As I sought treatment, I was dismayed by wait times at the VHA facilities when it came to getting scans and appointments. Things must move faster in the stage IV setting, where a delay in treatment can lead to unexpected disease progression. My local VHA treated a great deal of prostate and colon cancer, but seemed surprised by a young woman veteran seeking care there. For this reason, I sought (and still do seek) care in the civilian cancer sector. This is the reason that bills proposing merely to open VHA access to veterans are insufficient. Without a list of presumptive conditions attached to benefits, women veterans like me will not get the care we need unless we personally pay for it.
My oncologist expressed surprise at the heterogeneity and aggressiveness of my cancer. She ran tests and next-generation sequencing and we learned that I have no genetic risk factors for this; my cancer is an anomaly. For this reason, my oncologist told me that she believed my cancer was exposure-related, as such cancers tend to behave aggressively, mutating often. I don’t have one type of breast cancer; I have three.
I reconnected with the only other woman I was stationed with in Iraq. She has the same type of cancer. Anecdotal as it may be, this clue led me to even more strongly believe that burn pits in Iraq created this illness in both of us.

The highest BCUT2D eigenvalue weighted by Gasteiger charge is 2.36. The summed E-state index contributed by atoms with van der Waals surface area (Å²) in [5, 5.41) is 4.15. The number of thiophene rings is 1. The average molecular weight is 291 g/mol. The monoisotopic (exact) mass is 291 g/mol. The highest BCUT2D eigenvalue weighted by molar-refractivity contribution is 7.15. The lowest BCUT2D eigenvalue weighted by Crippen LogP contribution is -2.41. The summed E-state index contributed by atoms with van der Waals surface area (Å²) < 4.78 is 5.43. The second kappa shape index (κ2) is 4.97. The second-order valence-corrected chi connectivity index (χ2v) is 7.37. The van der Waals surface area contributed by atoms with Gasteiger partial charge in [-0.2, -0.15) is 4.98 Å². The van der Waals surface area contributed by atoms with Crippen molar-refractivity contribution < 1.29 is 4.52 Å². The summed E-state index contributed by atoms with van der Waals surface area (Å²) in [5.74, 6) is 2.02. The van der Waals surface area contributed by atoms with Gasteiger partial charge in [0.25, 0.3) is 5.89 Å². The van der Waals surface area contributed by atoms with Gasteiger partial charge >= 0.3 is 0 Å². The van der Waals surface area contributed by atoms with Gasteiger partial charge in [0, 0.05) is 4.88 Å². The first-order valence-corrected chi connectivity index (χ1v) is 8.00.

My medical team wrote letters of support for a VBA benefits claim that was denied, as was my appeal. My son will not receive survivor’s benefits and my family will have to shoulder the financial burden of my specialty care as long as I am able to live unless the Presumptive Benefits for War Fighters Exposed to Burn Pits and Other Toxins Act is passed.
The Way Forward
Passage of the Rubio/Gillibrand toxic exposure bill will provide survivor’s benefits for my young son and take care of veterans who are paying the true cost of war for all of us.
Albright, D. L., Thomas, K. H., McDaniel, J. T., Fletcher, K. L., Godfrey, K., Bertram, J. M., &
Angel, C. (2019). When women veterans return: The role of education in transition in their civilian lives. Journal of American College Health, 67(5), 479-485.
Carlson, B. E., Stromwall, L. K., & Lietz, C. A. (2013). Mental health issues in recently returning women veterans: Implications for practice. Social Work, 58(2), 105-114.
Duhart, O. (2012). PTSD and women warriors: Causes, controls and a Congressional cure. Cardozo Journal of Law & Gender, 18, 327-331.
Mankowski, M., & Everett, J. E. (2016). Women service members, veterans, and their families: What we know now. Nurse Education Today, 47, 23-28.
McDaniel, J. T., Diehr, A. J., Davis, C., Kil, N., & Thomas, K.H. (2018). Breast cancer screening and outcomes: An exploratory study of the intersection of county-level veteran population composition and social vulnerability. Journal of Military, Veteran, and Family Health, 4 (1), 51-59.
Thomas, K.H. & Hunter, K. (Eds.). (2019). Invisible Veterans: What happens when service women become civilians again. Santa Barbara, CA: ABC-CLIO/Praeger Publishing.
Zhu, K., Devesa, S. S., Wu, H., Zahm, S. H., Jatoi, I., Anderson, W. F., ... & McGlynn, K. A. (2009). Cancer incidence in the US military population: comparison with rates from the SEER program. Cancer Epidemiology and Prevention Biomarkers, 18(6), 1740-1745.